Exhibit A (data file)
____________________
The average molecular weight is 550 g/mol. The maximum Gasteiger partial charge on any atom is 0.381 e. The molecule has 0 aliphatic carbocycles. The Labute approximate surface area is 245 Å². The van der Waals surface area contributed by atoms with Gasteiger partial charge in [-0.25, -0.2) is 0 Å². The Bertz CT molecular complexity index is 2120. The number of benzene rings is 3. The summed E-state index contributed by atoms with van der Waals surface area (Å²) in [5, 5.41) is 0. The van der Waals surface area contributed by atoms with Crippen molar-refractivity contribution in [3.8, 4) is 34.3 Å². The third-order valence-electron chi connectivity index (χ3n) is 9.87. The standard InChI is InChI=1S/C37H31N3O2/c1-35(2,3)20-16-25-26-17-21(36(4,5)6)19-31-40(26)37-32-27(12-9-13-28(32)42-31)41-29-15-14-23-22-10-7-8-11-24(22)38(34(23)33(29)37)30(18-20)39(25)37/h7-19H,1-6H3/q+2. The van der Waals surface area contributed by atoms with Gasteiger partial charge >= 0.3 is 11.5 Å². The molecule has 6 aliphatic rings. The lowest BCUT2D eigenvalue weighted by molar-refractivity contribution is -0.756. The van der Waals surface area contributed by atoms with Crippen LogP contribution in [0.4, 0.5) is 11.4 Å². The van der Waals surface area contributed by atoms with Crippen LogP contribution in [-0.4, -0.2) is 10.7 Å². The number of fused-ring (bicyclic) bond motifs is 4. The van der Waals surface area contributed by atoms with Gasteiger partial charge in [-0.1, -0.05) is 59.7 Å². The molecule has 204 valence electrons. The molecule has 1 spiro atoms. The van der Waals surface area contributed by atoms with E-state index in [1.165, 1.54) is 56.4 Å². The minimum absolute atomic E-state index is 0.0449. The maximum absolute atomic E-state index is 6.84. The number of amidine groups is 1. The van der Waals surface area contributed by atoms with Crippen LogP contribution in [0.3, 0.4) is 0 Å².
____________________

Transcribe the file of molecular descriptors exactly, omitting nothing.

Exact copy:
The average molecular weight is 550 g/mol. The maximum Gasteiger partial charge on any atom is 0.381 e. The molecule has 0 aliphatic carbocycles. The Labute approximate surface area is 245 Å². The van der Waals surface area contributed by atoms with Gasteiger partial charge in [-0.25, -0.2) is 0 Å². The Bertz CT molecular complexity index is 2120. The number of benzene rings is 3. The summed E-state index contributed by atoms with van der Waals surface area (Å²) in [5, 5.41) is 0. The van der Waals surface area contributed by atoms with Crippen molar-refractivity contribution in [3.8, 4) is 34.3 Å². The third-order valence-electron chi connectivity index (χ3n) is 9.87. The standard InChI is InChI=1S/C37H31N3O2/c1-35(2,3)20-16-25-26-17-21(36(4,5)6)19-31-40(26)37-32-27(12-9-13-28(32)42-31)41-29-15-14-23-22-10-7-8-11-24(22)38(34(23)33(29)37)30(18-20)39(25)37/h7-19H,1-6H3/q+2. The van der Waals surface area contributed by atoms with Gasteiger partial charge >= 0.3 is 11.5 Å². The molecule has 6 aliphatic rings. The lowest BCUT2D eigenvalue weighted by molar-refractivity contribution is -0.756. The van der Waals surface area contributed by atoms with Crippen LogP contribution in [0.4, 0.5) is 11.4 Å². The van der Waals surface area contributed by atoms with Crippen LogP contribution in [-0.4, -0.2) is 10.7 Å². The number of fused-ring (bicyclic) bond motifs is 4. The van der Waals surface area contributed by atoms with Gasteiger partial charge in [-0.1, -0.05) is 59.7 Å². The molecule has 204 valence electrons. The molecule has 1 spiro atoms. The van der Waals surface area contributed by atoms with E-state index in [1.165, 1.54) is 56.4 Å². The minimum absolute atomic E-state index is 0.0449. The maximum absolute atomic E-state index is 6.84. The number of amidine groups is 1. The van der Waals surface area contributed by atoms with Crippen LogP contribution in [0.3, 0.4) is 0 Å².